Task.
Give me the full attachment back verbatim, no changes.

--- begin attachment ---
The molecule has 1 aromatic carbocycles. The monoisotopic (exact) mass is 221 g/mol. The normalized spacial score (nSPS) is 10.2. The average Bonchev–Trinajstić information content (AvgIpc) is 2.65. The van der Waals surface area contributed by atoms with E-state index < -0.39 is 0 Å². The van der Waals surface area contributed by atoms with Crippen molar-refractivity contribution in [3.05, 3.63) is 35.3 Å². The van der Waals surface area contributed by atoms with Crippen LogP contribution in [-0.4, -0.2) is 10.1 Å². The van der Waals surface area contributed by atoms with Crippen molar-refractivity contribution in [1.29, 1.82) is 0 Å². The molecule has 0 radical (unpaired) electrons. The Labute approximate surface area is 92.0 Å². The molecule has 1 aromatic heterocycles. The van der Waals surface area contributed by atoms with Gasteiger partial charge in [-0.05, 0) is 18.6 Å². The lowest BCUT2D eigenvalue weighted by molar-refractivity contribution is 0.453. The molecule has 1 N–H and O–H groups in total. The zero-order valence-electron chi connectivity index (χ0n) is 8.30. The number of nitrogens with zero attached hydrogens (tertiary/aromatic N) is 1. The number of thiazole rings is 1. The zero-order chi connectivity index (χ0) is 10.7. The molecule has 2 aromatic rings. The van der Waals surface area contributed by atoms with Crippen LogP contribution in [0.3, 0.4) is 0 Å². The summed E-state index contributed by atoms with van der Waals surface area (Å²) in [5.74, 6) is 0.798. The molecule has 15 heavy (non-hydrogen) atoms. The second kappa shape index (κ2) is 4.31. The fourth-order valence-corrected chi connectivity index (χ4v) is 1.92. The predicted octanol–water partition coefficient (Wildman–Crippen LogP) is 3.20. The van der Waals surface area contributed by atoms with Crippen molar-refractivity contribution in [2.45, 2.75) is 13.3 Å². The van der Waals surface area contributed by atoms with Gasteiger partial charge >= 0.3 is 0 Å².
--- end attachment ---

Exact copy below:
The molecule has 1 aromatic carbocycles. The monoisotopic (exact) mass is 221 g/mol. The normalized spacial score (nSPS) is 10.2. The average Bonchev–Trinajstić information content (AvgIpc) is 2.65. The van der Waals surface area contributed by atoms with E-state index < -0.39 is 0 Å². The van der Waals surface area contributed by atoms with Crippen molar-refractivity contribution in [3.05, 3.63) is 35.3 Å². The van der Waals surface area contributed by atoms with Crippen LogP contribution in [-0.4, -0.2) is 10.1 Å². The van der Waals surface area contributed by atoms with Crippen molar-refractivity contribution in [1.29, 1.82) is 0 Å². The molecule has 0 radical (unpaired) electrons. The Labute approximate surface area is 92.0 Å². The molecule has 1 aromatic heterocycles. The van der Waals surface area contributed by atoms with Gasteiger partial charge in [-0.05, 0) is 18.6 Å². The lowest BCUT2D eigenvalue weighted by molar-refractivity contribution is 0.453. The molecule has 1 N–H and O–H groups in total. The zero-order valence-electron chi connectivity index (χ0n) is 8.30. The number of nitrogens with zero attached hydrogens (tertiary/aromatic N) is 1. The number of thiazole rings is 1. The zero-order chi connectivity index (χ0) is 10.7. The molecule has 2 aromatic rings. The van der Waals surface area contributed by atoms with Crippen LogP contribution in [0.3, 0.4) is 0 Å². The summed E-state index contributed by atoms with van der Waals surface area (Å²) in [5.74, 6) is 0.798. The molecule has 15 heavy (non-hydrogen) atoms. The second kappa shape index (κ2) is 4.31. The fourth-order valence-corrected chi connectivity index (χ4v) is 1.92. The predicted octanol–water partition coefficient (Wildman–Crippen LogP) is 3.20. The van der Waals surface area contributed by atoms with Crippen molar-refractivity contribution in [2.45, 2.75) is 13.3 Å². The van der Waals surface area contributed by atoms with Gasteiger partial charge >= 0.3 is 0 Å².